¡Qué será será!

Remember your nursery days? How we were made to sing One little, two little, three little Indians and were taught how to count? And how some amused us with little horror stories, like, Hickory dickory dock, three mice ran up the clock, the clock struck one and the others got away with minor injuries? And those that taught us of life and the importance of always being prepared, like, Jack and jill went up the hill to have a little fun, stupid jill forgot the pill and and now they have a son?

Yeah, good old days they were. I particularly remember singing Qué será será, what ever will be will be. Back then the only thing I understood of the rhyme was that it was about a little girl called Sarah. Now don’t laugh, we all have our shares of stupid mistakes.

All of us were kids once, and all kids are stupid

It was not until about a month ago, when I was listening to the Spanish future tense lessons of one of Michel Thomas audio courses, that it finally dawned on me that I’ve been in dark all this time. The verb ser, meaning ‘to be’ in Spanish, becomes será in the third person future tense. So qué será será in fact means what will be will be! Dayum!

Okay, you may have known this from the beginning, perhaps it was only me. But hey, did you know who originally sang Qué será será? And who taught her to speak Spanish? It was Doris Day. First recorded in 1956. And Michel Thomas himself was her Spanish instructor, who taught her how to speak the Spanish accent confidently! I bet you didn’t know that before. It’s okay, coz there are 10,000 ppl learning something for the first time every day according to xkcd. Here’s Doris performing the song, in a movie I couldn’t find the name of:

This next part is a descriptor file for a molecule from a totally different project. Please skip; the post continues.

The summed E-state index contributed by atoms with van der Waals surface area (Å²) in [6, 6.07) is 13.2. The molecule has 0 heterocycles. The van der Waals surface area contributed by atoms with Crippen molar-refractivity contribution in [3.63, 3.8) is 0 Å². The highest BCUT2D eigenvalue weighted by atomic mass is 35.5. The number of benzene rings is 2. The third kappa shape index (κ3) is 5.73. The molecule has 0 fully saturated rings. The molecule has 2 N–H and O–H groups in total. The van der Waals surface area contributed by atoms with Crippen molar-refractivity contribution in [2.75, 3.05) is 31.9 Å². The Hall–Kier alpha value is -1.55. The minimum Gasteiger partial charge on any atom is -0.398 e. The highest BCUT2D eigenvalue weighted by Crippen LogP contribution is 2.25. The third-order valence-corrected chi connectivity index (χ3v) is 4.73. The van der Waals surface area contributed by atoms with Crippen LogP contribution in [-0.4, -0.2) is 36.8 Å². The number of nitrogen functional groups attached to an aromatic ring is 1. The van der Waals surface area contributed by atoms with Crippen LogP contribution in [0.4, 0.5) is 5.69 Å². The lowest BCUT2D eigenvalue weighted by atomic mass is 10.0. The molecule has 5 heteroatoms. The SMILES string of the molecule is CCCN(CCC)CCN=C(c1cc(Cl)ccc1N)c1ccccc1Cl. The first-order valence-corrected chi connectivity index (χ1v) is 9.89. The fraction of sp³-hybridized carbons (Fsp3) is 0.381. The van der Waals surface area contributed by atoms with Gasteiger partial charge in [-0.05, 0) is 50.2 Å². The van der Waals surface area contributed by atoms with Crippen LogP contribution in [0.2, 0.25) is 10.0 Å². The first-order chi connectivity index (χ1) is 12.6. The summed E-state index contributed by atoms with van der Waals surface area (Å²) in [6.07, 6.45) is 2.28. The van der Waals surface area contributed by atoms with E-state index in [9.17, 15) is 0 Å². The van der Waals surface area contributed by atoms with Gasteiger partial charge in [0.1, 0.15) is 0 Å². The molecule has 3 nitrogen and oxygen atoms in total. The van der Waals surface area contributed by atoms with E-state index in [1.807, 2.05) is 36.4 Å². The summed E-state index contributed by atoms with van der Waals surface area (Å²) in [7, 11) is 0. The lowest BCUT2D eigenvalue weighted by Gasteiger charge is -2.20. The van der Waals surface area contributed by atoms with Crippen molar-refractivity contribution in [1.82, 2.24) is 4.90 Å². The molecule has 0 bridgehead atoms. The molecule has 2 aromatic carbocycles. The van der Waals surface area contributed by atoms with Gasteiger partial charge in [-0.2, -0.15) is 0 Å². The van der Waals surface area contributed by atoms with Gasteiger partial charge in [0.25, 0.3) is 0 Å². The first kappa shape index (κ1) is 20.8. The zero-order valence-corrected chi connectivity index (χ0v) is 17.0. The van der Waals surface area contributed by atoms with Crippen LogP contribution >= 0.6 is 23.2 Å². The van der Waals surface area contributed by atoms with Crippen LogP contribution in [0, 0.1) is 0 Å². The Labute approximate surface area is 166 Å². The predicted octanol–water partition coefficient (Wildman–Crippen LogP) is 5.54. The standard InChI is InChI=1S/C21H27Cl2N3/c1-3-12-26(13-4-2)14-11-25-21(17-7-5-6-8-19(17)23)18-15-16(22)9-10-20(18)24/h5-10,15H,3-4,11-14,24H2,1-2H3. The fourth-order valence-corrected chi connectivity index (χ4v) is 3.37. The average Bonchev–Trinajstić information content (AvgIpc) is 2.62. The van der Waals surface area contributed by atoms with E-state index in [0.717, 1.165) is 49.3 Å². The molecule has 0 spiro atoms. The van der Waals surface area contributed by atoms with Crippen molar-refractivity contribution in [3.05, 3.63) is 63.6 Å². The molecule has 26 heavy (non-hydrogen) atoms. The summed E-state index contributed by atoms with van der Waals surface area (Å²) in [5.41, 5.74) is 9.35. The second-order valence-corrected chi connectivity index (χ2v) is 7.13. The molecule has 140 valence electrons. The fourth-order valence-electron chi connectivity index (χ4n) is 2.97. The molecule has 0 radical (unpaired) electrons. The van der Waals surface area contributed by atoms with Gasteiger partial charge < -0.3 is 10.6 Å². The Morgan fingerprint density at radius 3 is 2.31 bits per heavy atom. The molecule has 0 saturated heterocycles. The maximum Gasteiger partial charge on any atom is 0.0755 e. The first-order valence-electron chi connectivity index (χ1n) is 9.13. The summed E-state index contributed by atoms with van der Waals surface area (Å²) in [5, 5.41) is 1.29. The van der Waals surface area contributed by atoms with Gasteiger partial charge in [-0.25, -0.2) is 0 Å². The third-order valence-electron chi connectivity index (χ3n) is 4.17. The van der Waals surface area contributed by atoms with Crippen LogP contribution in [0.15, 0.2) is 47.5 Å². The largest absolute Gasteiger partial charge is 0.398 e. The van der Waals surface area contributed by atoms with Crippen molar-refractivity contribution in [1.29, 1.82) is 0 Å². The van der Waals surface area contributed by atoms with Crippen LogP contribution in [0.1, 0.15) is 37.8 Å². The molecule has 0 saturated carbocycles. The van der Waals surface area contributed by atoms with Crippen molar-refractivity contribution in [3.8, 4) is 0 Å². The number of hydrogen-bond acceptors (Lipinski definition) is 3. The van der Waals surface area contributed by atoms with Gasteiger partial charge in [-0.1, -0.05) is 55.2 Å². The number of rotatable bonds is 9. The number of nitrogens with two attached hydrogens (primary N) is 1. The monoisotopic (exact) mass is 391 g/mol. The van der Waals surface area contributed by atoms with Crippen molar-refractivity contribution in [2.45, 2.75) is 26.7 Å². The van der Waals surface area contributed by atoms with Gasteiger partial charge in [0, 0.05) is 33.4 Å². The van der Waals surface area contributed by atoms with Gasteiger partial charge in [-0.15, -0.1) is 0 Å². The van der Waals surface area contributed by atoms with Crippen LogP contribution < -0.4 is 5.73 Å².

See how she opens her mouth wide to pronounce ‘será’ confidently?

Michel Thomas

Doris wasn’t the only star to take lessons from Michel Thomas. From Bob Dylan to Jeffrey Archer, his list of clients was quite long. His audio courses and especially his teaching method, known as the Michel Thomas method, have been favorites of language learners all over the world. Born a Jewish boy in Poland, he’d been sent to live in Germany, only to be driven away by Nazies to France, wherein he was finally captured and kept in a Nazi concentration camp. Michel survived, but left for US after learning of his family’s death.

Life in this myriad of cultures had already made him a polyglot. If you’re into languages, his courses can be highly recommended.

And I’ve begun to look back on the nursery rhymes after this. Does Hey diddle diddle, the cat did a piddle have some hidden meaning too?

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